Golden State Warriors

Golden State Warriors' success stands between Stephen Curry and a third MVP award

A season ago, there was some chatter around Golden State Warriors star guard Stephen Curry being the NBA MVP.

They started as whispers, given the undeniably incredible season award-winner Nikola Jokic had, but those whispers turned into regular conversations down the home stretch of the season where Curry averaged 37.1 points, 5.7 rebounds and 5.1 assists over the final two months.

His season-long numbers were comparable to that of his two previous MVP campaigns, which certainly helped his case.

Comparing Stephen Curry's 2020-21 season to his MVP seasons
Year PPG APG RPG SPG FG% 3P% FT%
2014-15 23.8 7.7 4.3 2.0 48.7 44.3 91.4
2015-16 30.1 6.7 5.4 2.1 50.4 45.4 90.8
2020-21 32.0 5.8 5.5 1.2 48.2 42.1 91.6

Leading the league in scoring at 32.0 points per game - a career-high, surpassing his unanimous MVP season - was the jumping-off point for the argument. On a nightly basis, Curry was doing things that only Curry is capable of doing to keep his team alive in the Western Conference playoff race.

In the aforementioned two-month span, he had 12 30-point games, seven 40-point games and one 50-point game. He had five games with 10 or more 3s, which would tie him with Klay Thompson for the most all-time, except Curry did it over the course of a couple of weeks. (If you're wondering, Thompson's five games with 10 or more 3s is second to Curry in NBA history, who has 21 such games).

Curry knocked down 96 3-pointers in April, setting an NBA record for most 3s in a month.

When you're producing performances that are that loud, you're bound to draw MVP consideration. However, Curry finished third in voting behind Jokic and Joel Embiid.

Maybe we're desensitized to Curry's flurries, which are only comparable to catching fire in a video game like NBA Jam or using a gamebreaker in NBA Street. We're so used to the eye-popping stat lines he produces that no one even bats an eye when he goes for 40-plus points with 10 3s. It feels like it's something we've come to expect because we've seen him do it before...a lot.

We may not want to admit it, but all of that plays a role in MVP voting.

How can someone who's already done what seems impossible captivate an audience again? How can they wow us more than the shiny new toy on the block?

At the end of the day, even with how incredible Curry was last season, he shouldn't have been the league MVP. Jokic earned that award with a breakout individual season that attributed to elevating his team to a top-three seed in the gruelling Western Conference.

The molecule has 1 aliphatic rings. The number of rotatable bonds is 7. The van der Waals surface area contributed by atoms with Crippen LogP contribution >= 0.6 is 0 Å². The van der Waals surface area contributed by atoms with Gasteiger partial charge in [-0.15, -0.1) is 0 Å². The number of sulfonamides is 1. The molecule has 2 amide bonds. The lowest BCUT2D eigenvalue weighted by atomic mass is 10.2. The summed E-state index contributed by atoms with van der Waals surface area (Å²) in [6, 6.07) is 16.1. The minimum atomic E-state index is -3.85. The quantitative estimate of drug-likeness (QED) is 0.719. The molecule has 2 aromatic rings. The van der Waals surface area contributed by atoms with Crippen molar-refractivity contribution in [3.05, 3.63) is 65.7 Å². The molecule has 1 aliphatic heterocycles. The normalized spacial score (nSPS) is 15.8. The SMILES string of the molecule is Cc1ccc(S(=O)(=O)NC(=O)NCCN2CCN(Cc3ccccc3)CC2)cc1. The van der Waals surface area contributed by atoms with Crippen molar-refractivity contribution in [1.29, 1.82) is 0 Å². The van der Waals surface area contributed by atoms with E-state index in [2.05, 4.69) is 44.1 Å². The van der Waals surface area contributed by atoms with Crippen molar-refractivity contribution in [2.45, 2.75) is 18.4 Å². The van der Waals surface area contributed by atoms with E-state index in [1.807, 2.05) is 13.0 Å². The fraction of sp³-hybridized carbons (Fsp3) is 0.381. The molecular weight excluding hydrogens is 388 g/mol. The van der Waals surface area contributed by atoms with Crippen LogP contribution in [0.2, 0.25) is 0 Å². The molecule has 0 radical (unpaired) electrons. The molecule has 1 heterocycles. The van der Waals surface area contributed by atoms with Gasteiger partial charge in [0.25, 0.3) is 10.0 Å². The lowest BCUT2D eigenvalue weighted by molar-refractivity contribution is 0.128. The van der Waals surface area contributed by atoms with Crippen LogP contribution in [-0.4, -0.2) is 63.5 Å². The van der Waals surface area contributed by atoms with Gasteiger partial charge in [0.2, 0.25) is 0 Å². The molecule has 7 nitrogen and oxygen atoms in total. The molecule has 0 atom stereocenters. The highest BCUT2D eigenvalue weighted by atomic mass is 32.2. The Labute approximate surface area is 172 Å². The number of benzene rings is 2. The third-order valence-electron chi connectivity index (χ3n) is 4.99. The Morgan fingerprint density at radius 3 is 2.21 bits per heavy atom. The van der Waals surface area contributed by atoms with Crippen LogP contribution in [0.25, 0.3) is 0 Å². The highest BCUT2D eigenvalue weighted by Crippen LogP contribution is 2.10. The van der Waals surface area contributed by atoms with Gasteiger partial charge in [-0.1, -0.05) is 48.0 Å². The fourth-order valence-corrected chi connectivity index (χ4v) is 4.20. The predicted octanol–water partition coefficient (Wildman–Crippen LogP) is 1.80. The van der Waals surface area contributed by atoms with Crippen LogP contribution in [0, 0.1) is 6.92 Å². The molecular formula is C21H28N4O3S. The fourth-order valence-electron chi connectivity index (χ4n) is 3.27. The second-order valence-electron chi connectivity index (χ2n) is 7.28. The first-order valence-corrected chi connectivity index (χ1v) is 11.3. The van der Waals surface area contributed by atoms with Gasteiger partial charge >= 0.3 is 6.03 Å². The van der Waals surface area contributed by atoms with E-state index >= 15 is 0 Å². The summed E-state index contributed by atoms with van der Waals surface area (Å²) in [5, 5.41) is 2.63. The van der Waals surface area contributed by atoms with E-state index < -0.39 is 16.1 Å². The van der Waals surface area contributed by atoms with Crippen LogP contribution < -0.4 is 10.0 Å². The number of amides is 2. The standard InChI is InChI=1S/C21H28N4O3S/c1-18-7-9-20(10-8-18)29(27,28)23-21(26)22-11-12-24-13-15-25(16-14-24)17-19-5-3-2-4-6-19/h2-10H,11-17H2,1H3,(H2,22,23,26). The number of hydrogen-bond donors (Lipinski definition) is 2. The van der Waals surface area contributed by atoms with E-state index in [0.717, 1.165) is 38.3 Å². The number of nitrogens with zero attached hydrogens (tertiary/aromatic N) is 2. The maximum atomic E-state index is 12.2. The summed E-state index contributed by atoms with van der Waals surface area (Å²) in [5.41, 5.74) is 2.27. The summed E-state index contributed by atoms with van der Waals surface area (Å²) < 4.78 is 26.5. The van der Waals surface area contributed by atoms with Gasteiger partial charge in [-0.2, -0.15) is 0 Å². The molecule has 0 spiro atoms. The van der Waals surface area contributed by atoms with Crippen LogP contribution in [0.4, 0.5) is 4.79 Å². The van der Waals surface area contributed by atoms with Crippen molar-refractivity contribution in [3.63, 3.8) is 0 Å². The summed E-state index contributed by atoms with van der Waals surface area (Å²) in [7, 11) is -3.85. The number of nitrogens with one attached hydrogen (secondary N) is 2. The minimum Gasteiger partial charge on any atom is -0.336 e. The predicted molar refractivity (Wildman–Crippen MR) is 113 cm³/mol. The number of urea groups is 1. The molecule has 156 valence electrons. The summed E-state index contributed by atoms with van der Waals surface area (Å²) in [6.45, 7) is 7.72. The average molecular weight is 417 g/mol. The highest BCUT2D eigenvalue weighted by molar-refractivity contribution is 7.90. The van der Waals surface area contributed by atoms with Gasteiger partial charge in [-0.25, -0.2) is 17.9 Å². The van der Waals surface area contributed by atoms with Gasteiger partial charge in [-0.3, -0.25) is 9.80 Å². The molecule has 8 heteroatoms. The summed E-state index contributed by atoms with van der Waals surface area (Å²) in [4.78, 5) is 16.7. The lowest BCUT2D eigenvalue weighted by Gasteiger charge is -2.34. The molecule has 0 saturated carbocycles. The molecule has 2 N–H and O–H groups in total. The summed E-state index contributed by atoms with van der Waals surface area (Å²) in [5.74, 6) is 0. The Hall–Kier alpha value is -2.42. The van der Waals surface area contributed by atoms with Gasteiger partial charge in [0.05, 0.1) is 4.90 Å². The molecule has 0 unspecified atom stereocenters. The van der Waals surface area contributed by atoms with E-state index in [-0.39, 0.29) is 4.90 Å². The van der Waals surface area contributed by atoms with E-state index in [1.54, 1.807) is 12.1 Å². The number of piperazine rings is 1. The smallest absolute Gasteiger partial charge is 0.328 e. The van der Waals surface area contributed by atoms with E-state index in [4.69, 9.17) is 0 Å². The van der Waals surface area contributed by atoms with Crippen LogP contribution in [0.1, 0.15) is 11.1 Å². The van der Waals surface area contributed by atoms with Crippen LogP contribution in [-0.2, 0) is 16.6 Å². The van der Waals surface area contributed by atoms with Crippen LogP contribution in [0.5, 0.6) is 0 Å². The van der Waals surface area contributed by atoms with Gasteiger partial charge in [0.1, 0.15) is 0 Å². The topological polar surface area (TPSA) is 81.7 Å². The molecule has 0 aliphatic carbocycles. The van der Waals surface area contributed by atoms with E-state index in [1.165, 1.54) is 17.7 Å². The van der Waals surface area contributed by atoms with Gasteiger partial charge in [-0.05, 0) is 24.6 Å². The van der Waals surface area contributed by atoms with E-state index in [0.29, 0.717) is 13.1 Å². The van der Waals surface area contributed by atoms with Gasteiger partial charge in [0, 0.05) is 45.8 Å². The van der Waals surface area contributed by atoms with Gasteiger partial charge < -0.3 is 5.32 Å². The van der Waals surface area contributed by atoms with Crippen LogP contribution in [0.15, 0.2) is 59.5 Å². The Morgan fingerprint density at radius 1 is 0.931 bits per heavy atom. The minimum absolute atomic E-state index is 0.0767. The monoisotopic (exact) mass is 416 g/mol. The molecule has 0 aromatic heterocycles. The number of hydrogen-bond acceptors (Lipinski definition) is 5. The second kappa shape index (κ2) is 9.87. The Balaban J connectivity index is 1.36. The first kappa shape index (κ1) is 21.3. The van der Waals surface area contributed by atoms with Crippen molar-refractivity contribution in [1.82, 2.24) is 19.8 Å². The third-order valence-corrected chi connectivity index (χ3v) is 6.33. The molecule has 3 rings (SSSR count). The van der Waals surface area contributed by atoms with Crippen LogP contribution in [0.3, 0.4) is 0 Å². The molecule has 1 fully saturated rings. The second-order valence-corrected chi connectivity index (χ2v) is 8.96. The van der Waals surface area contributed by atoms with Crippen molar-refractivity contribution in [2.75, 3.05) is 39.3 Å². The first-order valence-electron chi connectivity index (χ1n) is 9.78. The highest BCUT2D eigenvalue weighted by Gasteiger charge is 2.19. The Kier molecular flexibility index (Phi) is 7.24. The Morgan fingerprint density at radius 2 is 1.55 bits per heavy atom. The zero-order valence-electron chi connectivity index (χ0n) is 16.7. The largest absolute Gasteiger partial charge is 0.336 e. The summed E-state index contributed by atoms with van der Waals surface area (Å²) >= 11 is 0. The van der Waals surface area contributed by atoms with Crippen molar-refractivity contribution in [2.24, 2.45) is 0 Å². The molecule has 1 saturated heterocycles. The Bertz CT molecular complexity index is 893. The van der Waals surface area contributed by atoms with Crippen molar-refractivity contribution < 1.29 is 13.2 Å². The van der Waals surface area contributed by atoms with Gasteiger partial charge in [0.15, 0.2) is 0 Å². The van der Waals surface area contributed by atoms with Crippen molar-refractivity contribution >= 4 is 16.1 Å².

And that's really the major difference - individual success is one thing, but historically, team success has to come along with it if you're going to win the MVP. Even though Curry did everything he could to produce wins for his team, the Warriors still finished eighth in the West.

In the 66-year history of the NBA's MVP award, only five times has the winner played for a team that finished lower than third place in their respective conference.

Russell Westbrook is the most recent example of that, where averaging a triple-double outweighed the fact that the Oklahoma City Thunder finished sixth in the West - the lowest team placement in NBA history by an MVP winner.

The other four examples are all prior to 1985.

Moses Malone did it twice with the Houston Rockets, winning MVP in 1979 when they finished fourth in the East (yes, the East), and again in 1982 when they finished fifth in the West. Kareem Abdul-Jabbar did it once with the Los Angeles Lakers in 1976, winning MVP despite the team finishing fourth in the West, and Bob Pettit did it during the inaugural season of awarding an MVP in 1956, where his St. Louis Hawks finished fourth out of five teams in the West.

All of that to say: if Curry is going to win a third MVP award, it will go beyond feats like leading the league in scoring and wow-ing the masses each and every night. The Warriors will also have to reassert themselves among the top teams in the West.

Even after missing nearly the entire 2019-20 season with a variety of injuries, the 33-year-old marksmen doesn't appear to be slowing down, as evidence of his 2020-21 campaign.

He should have more help around him this season, too. Draymond Green and Andrew Wiggins both looked revitalized last year. Players like Juan Toscano-Anderson and Jordan Poole started to break out. James Wiseman is getting healthy. Andre Iguodala is returning to The Bay. They drafted a pair of promising young rookies in Jonathan Kuminga and Moses Moody, both of whom should make an immediate impact. They added solid rotational players in free agency in Otto Porter Jr., Avery Bradley and Nemanja Bjelica.

And most importantly, his Splash Brother Thompson hopes to return sometime around Christmas.

If the Warriors can get back to being a powerhouse in the West, and Curry produces at a similar rate as he did last season, he'll be impossible to ignore in MVP conversations.

With two trophies already to his name, he has the chance to join elite company alongside Magic Johnson (3) and Michael Jordan (5) as the only guards in NBA history with three or more MVP awards.

Stephen Curry is already considered as one of the greatest guards - and players - of all time. Achieving this feat would only further solidify his place in NBA history.

The views on this page do not necessarily represent the views of the NBA or its clubs.

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